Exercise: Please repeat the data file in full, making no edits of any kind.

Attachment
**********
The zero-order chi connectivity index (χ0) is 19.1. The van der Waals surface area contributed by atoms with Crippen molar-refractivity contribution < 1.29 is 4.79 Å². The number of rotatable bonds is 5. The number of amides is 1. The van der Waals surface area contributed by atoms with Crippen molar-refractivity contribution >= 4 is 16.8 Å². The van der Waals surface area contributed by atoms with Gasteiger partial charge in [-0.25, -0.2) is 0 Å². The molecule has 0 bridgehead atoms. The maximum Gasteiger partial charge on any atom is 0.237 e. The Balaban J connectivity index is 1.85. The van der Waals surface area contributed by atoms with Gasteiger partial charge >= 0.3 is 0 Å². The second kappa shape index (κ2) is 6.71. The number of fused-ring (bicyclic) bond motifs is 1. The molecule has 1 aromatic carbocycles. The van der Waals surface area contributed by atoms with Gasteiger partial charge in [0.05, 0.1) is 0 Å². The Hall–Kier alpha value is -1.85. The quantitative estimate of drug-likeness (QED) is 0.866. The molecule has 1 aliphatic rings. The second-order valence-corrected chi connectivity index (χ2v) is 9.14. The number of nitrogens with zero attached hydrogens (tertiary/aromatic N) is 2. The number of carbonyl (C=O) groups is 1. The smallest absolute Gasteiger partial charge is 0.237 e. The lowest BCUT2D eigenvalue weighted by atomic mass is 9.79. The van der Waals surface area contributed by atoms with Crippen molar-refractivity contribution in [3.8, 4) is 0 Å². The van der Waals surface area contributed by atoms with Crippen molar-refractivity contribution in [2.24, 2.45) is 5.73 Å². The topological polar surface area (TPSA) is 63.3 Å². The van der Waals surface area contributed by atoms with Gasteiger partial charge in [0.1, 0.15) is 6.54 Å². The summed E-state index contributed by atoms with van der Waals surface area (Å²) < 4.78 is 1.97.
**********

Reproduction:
The zero-order chi connectivity index (χ0) is 19.1. The van der Waals surface area contributed by atoms with Crippen molar-refractivity contribution < 1.29 is 4.79 Å². The number of rotatable bonds is 5. The number of amides is 1. The van der Waals surface area contributed by atoms with Crippen molar-refractivity contribution >= 4 is 16.8 Å². The van der Waals surface area contributed by atoms with Gasteiger partial charge in [-0.25, -0.2) is 0 Å². The molecule has 0 bridgehead atoms. The maximum Gasteiger partial charge on any atom is 0.237 e. The Balaban J connectivity index is 1.85. The van der Waals surface area contributed by atoms with Gasteiger partial charge >= 0.3 is 0 Å². The second kappa shape index (κ2) is 6.71. The number of fused-ring (bicyclic) bond motifs is 1. The molecule has 1 aromatic carbocycles. The van der Waals surface area contributed by atoms with Gasteiger partial charge in [0.05, 0.1) is 0 Å². The Hall–Kier alpha value is -1.85. The quantitative estimate of drug-likeness (QED) is 0.866. The molecule has 1 aliphatic rings. The second-order valence-corrected chi connectivity index (χ2v) is 9.14. The number of nitrogens with zero attached hydrogens (tertiary/aromatic N) is 2. The number of carbonyl (C=O) groups is 1. The smallest absolute Gasteiger partial charge is 0.237 e. The lowest BCUT2D eigenvalue weighted by atomic mass is 9.79. The van der Waals surface area contributed by atoms with Crippen molar-refractivity contribution in [3.8, 4) is 0 Å². The van der Waals surface area contributed by atoms with Crippen molar-refractivity contribution in [2.24, 2.45) is 5.73 Å². The topological polar surface area (TPSA) is 63.3 Å². The van der Waals surface area contributed by atoms with Gasteiger partial charge in [0.1, 0.15) is 6.54 Å². The summed E-state index contributed by atoms with van der Waals surface area (Å²) < 4.78 is 1.97.